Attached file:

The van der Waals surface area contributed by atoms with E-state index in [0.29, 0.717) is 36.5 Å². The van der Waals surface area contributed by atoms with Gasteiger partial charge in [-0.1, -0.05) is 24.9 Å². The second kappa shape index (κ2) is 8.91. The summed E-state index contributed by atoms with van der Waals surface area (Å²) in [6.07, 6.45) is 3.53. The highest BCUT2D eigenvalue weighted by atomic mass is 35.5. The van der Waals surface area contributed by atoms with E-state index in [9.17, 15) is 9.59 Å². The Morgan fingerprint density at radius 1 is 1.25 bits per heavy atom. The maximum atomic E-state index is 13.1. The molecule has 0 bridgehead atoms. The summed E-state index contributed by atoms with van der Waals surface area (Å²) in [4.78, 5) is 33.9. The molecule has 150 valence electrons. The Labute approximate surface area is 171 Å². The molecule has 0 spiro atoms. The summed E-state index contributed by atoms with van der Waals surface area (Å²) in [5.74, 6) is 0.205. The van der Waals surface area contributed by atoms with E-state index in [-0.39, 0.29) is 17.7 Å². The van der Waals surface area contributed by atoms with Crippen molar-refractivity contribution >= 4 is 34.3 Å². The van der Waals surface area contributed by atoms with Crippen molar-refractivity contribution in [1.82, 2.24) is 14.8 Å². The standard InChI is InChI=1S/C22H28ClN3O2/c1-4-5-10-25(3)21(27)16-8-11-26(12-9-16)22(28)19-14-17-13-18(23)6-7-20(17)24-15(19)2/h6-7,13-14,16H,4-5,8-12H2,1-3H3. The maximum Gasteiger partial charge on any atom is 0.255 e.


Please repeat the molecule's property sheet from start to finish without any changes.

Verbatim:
The van der Waals surface area contributed by atoms with E-state index in [0.29, 0.717) is 36.5 Å². The van der Waals surface area contributed by atoms with Gasteiger partial charge in [-0.1, -0.05) is 24.9 Å². The second kappa shape index (κ2) is 8.91. The summed E-state index contributed by atoms with van der Waals surface area (Å²) in [6.07, 6.45) is 3.53. The highest BCUT2D eigenvalue weighted by atomic mass is 35.5. The van der Waals surface area contributed by atoms with E-state index in [9.17, 15) is 9.59 Å². The Morgan fingerprint density at radius 1 is 1.25 bits per heavy atom. The maximum atomic E-state index is 13.1. The molecule has 0 bridgehead atoms. The summed E-state index contributed by atoms with van der Waals surface area (Å²) in [4.78, 5) is 33.9. The molecule has 150 valence electrons. The Labute approximate surface area is 171 Å². The molecule has 0 spiro atoms. The summed E-state index contributed by atoms with van der Waals surface area (Å²) in [5.74, 6) is 0.205. The van der Waals surface area contributed by atoms with E-state index in [-0.39, 0.29) is 17.7 Å². The van der Waals surface area contributed by atoms with Crippen molar-refractivity contribution >= 4 is 34.3 Å². The van der Waals surface area contributed by atoms with Crippen molar-refractivity contribution in [1.82, 2.24) is 14.8 Å². The standard InChI is InChI=1S/C22H28ClN3O2/c1-4-5-10-25(3)21(27)16-8-11-26(12-9-16)22(28)19-14-17-13-18(23)6-7-20(17)24-15(19)2/h6-7,13-14,16H,4-5,8-12H2,1-3H3. The maximum Gasteiger partial charge on any atom is 0.255 e.